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Monday, March 4, 2019 at 12:15pm to 1:30pm
Uris Hall, G08
By the late 1800s, swathes of jungle in eastern India were cleared to create tea estates or plantations. But these commercial landscapes were never quite splintered from the wilderness, their porous boundaries remaining open to a spectacular array of wildlife that wandered over in search of food. My talk focuses on the tiger, the most ferocious of predators to cross over into tea plantations. Specifically, I look at how big cats transformed tea planters into hunters and plantations into hunting grounds, their human-animal encounters ushering in new imaginaries of status, class, and wealth that were bolstered by the technologies of hunting and the arts of photography and taxidermy. Quite simply, the tiger inserted a unique aesthetic grafted from the wilderness into the manmade confines of the plantation where its conquest came to represent the indisputable authority of the white sahib planter. Reconstructed as animal trophies, the most fearsome of Indian wild animals was now drawn into the domestic spaces of plantation life. It was also photographed with planters, its freshly killed corpse shored up as a prized acquisition. As such, the tiger swiftly crystallized into an iconic emblem of the tea planter’s territorial sovereignty over the wild while also romanticizing the Indian wilderness as terra incognita. By examining photographs, taxidermy specimens, memoirs, and hunting journals, I assert that big cats both reconstituted the wilderness within plantations and shaped new masculine identities and spaces of performance that drew upon the optics of power traditionally reserved for Indian royals and British aristocrats.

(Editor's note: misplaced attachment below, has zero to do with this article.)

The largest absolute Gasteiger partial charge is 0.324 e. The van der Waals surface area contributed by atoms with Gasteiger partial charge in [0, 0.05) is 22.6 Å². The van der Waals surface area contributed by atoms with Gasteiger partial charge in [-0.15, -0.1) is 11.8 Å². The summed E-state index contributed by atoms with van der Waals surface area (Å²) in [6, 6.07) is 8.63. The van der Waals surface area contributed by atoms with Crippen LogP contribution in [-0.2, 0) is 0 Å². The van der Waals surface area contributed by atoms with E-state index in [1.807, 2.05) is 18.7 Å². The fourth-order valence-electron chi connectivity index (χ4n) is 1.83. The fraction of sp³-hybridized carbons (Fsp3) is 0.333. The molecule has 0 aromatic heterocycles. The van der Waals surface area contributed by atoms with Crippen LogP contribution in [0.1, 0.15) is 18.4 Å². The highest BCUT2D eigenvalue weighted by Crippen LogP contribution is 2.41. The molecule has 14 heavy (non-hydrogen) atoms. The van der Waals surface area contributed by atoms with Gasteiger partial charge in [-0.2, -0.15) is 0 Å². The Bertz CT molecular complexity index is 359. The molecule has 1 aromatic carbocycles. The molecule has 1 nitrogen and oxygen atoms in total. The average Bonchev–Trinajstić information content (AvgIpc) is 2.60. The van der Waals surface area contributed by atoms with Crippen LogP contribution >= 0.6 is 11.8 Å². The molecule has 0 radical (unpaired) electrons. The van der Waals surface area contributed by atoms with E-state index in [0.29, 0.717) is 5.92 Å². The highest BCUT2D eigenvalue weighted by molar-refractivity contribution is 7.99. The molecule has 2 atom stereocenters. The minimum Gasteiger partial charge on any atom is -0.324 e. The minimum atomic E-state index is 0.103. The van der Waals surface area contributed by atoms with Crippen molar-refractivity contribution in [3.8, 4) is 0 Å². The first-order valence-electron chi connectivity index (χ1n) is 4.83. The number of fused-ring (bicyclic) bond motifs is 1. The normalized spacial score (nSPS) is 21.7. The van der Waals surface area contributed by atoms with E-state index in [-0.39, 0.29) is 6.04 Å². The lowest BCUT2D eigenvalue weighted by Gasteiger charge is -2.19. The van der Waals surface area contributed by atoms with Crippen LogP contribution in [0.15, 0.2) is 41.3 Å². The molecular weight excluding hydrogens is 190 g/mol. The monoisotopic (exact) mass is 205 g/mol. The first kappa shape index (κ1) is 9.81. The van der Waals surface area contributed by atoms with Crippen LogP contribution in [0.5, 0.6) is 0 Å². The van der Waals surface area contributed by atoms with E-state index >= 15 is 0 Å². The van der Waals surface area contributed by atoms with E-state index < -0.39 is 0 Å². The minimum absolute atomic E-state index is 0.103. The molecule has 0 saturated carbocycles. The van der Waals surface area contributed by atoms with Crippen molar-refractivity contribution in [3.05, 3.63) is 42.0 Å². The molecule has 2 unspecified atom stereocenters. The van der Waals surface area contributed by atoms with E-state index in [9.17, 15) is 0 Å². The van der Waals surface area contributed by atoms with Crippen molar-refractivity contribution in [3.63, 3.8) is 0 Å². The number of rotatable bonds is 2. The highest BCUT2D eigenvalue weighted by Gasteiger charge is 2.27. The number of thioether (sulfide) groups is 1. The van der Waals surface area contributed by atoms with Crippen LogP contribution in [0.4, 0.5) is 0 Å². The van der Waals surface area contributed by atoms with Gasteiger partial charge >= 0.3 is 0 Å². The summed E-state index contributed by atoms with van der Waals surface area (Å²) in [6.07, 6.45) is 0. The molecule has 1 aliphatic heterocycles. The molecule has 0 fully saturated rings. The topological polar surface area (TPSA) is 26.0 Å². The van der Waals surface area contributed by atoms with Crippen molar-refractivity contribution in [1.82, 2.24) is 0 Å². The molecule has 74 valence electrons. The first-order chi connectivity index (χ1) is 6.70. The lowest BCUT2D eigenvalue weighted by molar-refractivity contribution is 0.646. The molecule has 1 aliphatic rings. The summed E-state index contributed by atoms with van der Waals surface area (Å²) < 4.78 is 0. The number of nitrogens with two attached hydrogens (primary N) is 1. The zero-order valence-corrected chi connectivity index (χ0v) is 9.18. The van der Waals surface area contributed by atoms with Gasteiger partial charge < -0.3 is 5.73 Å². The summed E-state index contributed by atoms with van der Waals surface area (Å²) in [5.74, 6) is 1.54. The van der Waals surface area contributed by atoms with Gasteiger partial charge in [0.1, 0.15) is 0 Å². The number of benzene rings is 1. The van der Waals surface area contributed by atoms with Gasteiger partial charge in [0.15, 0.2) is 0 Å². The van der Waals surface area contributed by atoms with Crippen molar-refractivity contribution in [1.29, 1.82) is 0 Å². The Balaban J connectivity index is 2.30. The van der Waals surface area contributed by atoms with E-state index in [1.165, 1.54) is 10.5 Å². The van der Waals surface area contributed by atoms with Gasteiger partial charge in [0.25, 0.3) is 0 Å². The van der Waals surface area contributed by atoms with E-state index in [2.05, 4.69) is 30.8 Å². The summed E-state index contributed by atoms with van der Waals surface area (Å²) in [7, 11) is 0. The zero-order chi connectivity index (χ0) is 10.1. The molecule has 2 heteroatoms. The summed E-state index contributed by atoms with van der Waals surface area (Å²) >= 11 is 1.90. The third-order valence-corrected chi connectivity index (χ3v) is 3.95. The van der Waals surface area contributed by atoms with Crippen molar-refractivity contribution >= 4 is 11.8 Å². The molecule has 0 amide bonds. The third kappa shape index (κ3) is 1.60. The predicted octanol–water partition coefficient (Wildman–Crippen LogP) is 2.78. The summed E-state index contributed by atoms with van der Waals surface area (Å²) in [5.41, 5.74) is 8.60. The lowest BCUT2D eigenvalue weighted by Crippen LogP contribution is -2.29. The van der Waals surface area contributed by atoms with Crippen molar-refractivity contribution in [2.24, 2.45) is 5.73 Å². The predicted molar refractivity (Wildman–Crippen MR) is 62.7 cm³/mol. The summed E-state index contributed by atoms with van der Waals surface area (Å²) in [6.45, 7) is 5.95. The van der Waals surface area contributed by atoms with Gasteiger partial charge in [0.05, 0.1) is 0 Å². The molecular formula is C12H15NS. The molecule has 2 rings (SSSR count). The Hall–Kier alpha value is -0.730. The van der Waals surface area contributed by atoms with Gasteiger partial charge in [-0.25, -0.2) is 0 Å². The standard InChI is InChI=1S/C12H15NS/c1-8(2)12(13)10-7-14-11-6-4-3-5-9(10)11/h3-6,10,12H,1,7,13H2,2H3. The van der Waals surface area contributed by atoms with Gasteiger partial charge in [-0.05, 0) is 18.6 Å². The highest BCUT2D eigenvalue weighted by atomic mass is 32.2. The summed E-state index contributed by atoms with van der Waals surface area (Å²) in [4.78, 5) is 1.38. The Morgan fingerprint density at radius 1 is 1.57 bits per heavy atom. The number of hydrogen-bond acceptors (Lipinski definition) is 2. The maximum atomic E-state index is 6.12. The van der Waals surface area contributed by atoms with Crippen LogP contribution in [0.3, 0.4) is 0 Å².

Romita Ray teaches art and architectural history at Syracuse University where she also chairs the department of Art and Music Histories. She specializes in the art and architecture of the British empire in India and is currently working on a book manuscript on the visual cultures of tea cultivation and consumption in colonial and modern India. Ray received her Ph.D in the history of art from Yale University and her B.A. in art history from Smith College. She is the author of Under the Banyan Tree: Relocating the Picturesque in British India (Yale University Press 2013) and has also published numerous articles, book chapters and exhibition catalogue essays. Guest curator of the India section of Between Worlds: Voyagers to Britain 1700-1850 at the National Portrait Gallery in London (2007), Ray has curated several exhibitions at the Georgia Museum of Art at the University of Georgia and the SUArt Galleries at Syracuse University.